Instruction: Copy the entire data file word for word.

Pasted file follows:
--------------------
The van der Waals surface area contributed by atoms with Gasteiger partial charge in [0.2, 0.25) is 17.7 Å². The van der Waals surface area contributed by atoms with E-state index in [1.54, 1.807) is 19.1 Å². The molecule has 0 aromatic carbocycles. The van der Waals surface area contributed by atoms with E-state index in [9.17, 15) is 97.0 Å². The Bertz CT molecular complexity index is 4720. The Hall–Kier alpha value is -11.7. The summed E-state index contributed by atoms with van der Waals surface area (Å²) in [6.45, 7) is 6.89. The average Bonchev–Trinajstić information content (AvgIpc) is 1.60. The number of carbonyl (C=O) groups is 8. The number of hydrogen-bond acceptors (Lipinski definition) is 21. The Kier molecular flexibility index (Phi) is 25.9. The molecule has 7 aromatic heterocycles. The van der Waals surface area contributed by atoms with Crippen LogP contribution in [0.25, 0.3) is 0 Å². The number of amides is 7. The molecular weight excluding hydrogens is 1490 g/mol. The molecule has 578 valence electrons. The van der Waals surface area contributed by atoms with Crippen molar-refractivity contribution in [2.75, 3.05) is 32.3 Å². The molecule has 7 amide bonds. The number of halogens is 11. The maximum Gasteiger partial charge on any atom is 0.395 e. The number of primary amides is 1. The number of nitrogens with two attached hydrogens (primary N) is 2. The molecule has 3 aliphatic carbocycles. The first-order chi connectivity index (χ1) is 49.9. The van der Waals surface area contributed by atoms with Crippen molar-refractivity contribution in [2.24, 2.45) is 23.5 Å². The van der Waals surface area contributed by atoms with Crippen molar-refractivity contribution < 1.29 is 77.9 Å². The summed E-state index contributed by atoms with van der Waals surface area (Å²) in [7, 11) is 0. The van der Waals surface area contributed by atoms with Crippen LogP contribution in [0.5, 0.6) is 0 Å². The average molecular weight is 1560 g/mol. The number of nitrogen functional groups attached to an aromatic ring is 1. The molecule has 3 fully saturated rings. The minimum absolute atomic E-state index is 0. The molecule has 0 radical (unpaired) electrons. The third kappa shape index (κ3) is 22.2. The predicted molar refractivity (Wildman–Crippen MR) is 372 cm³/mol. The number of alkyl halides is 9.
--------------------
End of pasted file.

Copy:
The van der Waals surface area contributed by atoms with Gasteiger partial charge in [0.2, 0.25) is 17.7 Å². The van der Waals surface area contributed by atoms with E-state index in [1.54, 1.807) is 19.1 Å². The molecule has 0 aromatic carbocycles. The van der Waals surface area contributed by atoms with E-state index in [9.17, 15) is 97.0 Å². The Bertz CT molecular complexity index is 4720. The Hall–Kier alpha value is -11.7. The summed E-state index contributed by atoms with van der Waals surface area (Å²) in [6.45, 7) is 6.89. The average Bonchev–Trinajstić information content (AvgIpc) is 1.60. The number of carbonyl (C=O) groups is 8. The number of hydrogen-bond acceptors (Lipinski definition) is 21. The Kier molecular flexibility index (Phi) is 25.9. The molecule has 7 aromatic heterocycles. The van der Waals surface area contributed by atoms with Crippen LogP contribution in [0.25, 0.3) is 0 Å². The number of amides is 7. The molecular weight excluding hydrogens is 1490 g/mol. The molecule has 578 valence electrons. The van der Waals surface area contributed by atoms with Crippen molar-refractivity contribution in [2.75, 3.05) is 32.3 Å². The molecule has 7 amide bonds. The number of halogens is 11. The maximum Gasteiger partial charge on any atom is 0.395 e. The number of primary amides is 1. The number of nitrogens with two attached hydrogens (primary N) is 2. The molecule has 3 aliphatic carbocycles. The first-order chi connectivity index (χ1) is 49.9. The van der Waals surface area contributed by atoms with Crippen molar-refractivity contribution in [2.24, 2.45) is 23.5 Å². The van der Waals surface area contributed by atoms with Crippen molar-refractivity contribution < 1.29 is 77.9 Å². The summed E-state index contributed by atoms with van der Waals surface area (Å²) in [7, 11) is 0. The van der Waals surface area contributed by atoms with Crippen LogP contribution in [0.5, 0.6) is 0 Å². The average molecular weight is 1560 g/mol. The number of nitrogen functional groups attached to an aromatic ring is 1. The molecule has 3 fully saturated rings. The minimum absolute atomic E-state index is 0. The molecule has 0 radical (unpaired) electrons. The third kappa shape index (κ3) is 22.2. The predicted molar refractivity (Wildman–Crippen MR) is 372 cm³/mol. The number of alkyl halides is 9.